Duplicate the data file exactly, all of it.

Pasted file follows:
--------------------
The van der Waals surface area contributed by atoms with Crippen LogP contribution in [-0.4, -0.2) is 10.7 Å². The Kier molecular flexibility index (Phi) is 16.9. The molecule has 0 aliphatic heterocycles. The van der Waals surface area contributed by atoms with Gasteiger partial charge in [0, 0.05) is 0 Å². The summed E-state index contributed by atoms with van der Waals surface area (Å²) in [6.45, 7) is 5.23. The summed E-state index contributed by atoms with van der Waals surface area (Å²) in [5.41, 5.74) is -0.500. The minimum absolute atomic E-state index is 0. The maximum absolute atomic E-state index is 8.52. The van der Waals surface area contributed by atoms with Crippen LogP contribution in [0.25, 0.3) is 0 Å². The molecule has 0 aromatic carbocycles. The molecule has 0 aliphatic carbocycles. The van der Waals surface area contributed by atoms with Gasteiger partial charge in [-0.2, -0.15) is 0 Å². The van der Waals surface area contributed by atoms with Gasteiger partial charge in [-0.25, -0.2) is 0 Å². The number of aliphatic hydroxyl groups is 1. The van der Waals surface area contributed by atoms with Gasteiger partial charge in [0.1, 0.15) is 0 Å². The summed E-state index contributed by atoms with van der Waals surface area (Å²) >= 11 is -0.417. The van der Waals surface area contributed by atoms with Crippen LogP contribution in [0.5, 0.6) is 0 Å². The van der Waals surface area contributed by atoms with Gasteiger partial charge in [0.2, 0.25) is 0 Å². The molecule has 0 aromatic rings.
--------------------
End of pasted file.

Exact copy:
The van der Waals surface area contributed by atoms with Crippen LogP contribution in [-0.4, -0.2) is 10.7 Å². The Kier molecular flexibility index (Phi) is 16.9. The molecule has 0 aliphatic heterocycles. The van der Waals surface area contributed by atoms with Gasteiger partial charge in [0, 0.05) is 0 Å². The summed E-state index contributed by atoms with van der Waals surface area (Å²) in [6.45, 7) is 5.23. The summed E-state index contributed by atoms with van der Waals surface area (Å²) in [5.41, 5.74) is -0.500. The minimum absolute atomic E-state index is 0. The maximum absolute atomic E-state index is 8.52. The van der Waals surface area contributed by atoms with Crippen LogP contribution in [0.25, 0.3) is 0 Å². The molecule has 0 aromatic carbocycles. The molecule has 0 aliphatic carbocycles. The van der Waals surface area contributed by atoms with Gasteiger partial charge in [-0.2, -0.15) is 0 Å². The van der Waals surface area contributed by atoms with Gasteiger partial charge in [-0.25, -0.2) is 0 Å². The number of aliphatic hydroxyl groups is 1. The van der Waals surface area contributed by atoms with Gasteiger partial charge in [0.1, 0.15) is 0 Å². The summed E-state index contributed by atoms with van der Waals surface area (Å²) >= 11 is -0.417. The van der Waals surface area contributed by atoms with Crippen LogP contribution in [0.5, 0.6) is 0 Å². The van der Waals surface area contributed by atoms with Gasteiger partial charge in [0.2, 0.25) is 0 Å². The molecule has 0 aromatic rings.